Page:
You could look at cross-referencing customer data, for example account managers aged 25-35 who like to purchase beeswax candles, with social profiles to create specific niches to interact with on social media. Best of all, not only are brand advocates your biggest stans, but they’re usually your most valuable customers and will play a pivotal role in your long-term growth if you can keep them on-board.

Last but most definitely not least, social audience segmentation is just one part of your marketing toolkit. There is so much rich data you can extract by segmenting in the digital space which will be entirely relevant for your growth strategy and other areas of your business.

Make sure to take the goldmine of data from social media and consider what impact this could have in other areas of your business. For example, have you noticed feedback from customers that could be fed back to your product team to inform future development? Could you take a hot new media site growing in popularity among your micro-segments to create a tailored marketing campaign that will reach audiences like them?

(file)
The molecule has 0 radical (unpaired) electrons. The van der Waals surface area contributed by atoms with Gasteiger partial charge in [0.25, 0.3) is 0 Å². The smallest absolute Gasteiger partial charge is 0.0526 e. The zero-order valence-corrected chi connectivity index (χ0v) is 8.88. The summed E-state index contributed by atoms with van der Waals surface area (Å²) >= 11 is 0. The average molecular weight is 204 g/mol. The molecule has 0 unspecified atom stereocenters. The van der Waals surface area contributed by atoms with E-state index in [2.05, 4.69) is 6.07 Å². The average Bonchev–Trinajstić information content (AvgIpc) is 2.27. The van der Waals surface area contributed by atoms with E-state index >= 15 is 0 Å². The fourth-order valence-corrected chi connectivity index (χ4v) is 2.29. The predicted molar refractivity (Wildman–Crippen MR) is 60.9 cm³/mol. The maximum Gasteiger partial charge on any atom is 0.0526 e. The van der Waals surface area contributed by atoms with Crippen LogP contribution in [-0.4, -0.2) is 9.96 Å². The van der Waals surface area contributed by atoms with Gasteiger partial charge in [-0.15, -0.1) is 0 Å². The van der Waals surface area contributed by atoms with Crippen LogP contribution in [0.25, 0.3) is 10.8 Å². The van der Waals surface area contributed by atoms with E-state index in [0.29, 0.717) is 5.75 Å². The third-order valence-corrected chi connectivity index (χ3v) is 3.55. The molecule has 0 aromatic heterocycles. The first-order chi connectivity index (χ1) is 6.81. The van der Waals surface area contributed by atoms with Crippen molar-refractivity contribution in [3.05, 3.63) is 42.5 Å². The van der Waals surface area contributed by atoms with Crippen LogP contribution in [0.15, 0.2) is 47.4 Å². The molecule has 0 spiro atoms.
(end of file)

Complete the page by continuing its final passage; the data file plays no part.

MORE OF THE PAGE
There are so many ways you can apply insight from your social media segmentation to your wider business and marketing strategy to accelerate your long-term growth.

Are you ready to dig deeper? Audiense is trusted by thousands of brands and agencies online, and not only can we help you understand other cultures, you can get to know your customers on a whole new level.Try Audiense Insights for free.